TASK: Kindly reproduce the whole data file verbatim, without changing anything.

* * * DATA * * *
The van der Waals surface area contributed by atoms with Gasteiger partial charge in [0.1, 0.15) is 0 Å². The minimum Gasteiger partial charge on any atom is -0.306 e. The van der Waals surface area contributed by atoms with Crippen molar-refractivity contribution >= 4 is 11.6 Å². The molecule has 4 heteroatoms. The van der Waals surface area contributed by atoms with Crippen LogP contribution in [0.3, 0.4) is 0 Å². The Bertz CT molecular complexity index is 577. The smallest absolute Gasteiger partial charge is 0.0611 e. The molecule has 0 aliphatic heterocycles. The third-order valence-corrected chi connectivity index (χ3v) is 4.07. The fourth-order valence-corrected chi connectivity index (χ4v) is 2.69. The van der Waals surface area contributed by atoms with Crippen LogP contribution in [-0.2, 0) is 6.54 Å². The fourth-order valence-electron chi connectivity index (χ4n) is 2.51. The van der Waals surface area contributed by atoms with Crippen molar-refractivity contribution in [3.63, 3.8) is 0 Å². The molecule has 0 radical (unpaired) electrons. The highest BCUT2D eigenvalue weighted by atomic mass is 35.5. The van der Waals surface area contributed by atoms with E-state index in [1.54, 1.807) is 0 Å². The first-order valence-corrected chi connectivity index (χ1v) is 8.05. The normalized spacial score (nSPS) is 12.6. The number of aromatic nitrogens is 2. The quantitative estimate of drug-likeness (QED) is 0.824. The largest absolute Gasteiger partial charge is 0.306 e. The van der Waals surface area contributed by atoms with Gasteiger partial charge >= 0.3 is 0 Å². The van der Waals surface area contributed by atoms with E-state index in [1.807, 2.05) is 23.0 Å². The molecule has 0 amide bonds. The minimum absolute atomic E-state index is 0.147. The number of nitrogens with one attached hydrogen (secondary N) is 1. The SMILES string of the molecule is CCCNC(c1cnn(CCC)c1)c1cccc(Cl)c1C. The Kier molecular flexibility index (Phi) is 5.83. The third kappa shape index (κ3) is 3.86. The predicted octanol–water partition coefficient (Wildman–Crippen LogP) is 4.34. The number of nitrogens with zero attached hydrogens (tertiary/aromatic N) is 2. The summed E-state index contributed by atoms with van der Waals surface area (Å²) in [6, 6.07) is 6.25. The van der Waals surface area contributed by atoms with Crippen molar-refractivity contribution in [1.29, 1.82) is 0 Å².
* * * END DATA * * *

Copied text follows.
The van der Waals surface area contributed by atoms with Gasteiger partial charge in [0.1, 0.15) is 0 Å². The minimum Gasteiger partial charge on any atom is -0.306 e. The van der Waals surface area contributed by atoms with Crippen molar-refractivity contribution >= 4 is 11.6 Å². The molecule has 4 heteroatoms. The van der Waals surface area contributed by atoms with Crippen LogP contribution in [0.3, 0.4) is 0 Å². The Bertz CT molecular complexity index is 577. The smallest absolute Gasteiger partial charge is 0.0611 e. The molecule has 0 aliphatic heterocycles. The third-order valence-corrected chi connectivity index (χ3v) is 4.07. The fourth-order valence-corrected chi connectivity index (χ4v) is 2.69. The van der Waals surface area contributed by atoms with Crippen LogP contribution in [-0.2, 0) is 6.54 Å². The fourth-order valence-electron chi connectivity index (χ4n) is 2.51. The van der Waals surface area contributed by atoms with Crippen molar-refractivity contribution in [3.63, 3.8) is 0 Å². The molecule has 0 radical (unpaired) electrons. The highest BCUT2D eigenvalue weighted by atomic mass is 35.5. The van der Waals surface area contributed by atoms with E-state index in [1.54, 1.807) is 0 Å². The first-order valence-corrected chi connectivity index (χ1v) is 8.05. The normalized spacial score (nSPS) is 12.6. The number of aromatic nitrogens is 2. The quantitative estimate of drug-likeness (QED) is 0.824. The largest absolute Gasteiger partial charge is 0.306 e. The van der Waals surface area contributed by atoms with Gasteiger partial charge >= 0.3 is 0 Å². The van der Waals surface area contributed by atoms with E-state index in [1.807, 2.05) is 23.0 Å². The molecule has 0 amide bonds. The minimum absolute atomic E-state index is 0.147. The number of nitrogens with one attached hydrogen (secondary N) is 1. The SMILES string of the molecule is CCCNC(c1cnn(CCC)c1)c1cccc(Cl)c1C. The Kier molecular flexibility index (Phi) is 5.83. The third kappa shape index (κ3) is 3.86. The predicted octanol–water partition coefficient (Wildman–Crippen LogP) is 4.34. The number of nitrogens with zero attached hydrogens (tertiary/aromatic N) is 2. The summed E-state index contributed by atoms with van der Waals surface area (Å²) in [6, 6.07) is 6.25. The van der Waals surface area contributed by atoms with Crippen molar-refractivity contribution in [1.29, 1.82) is 0 Å².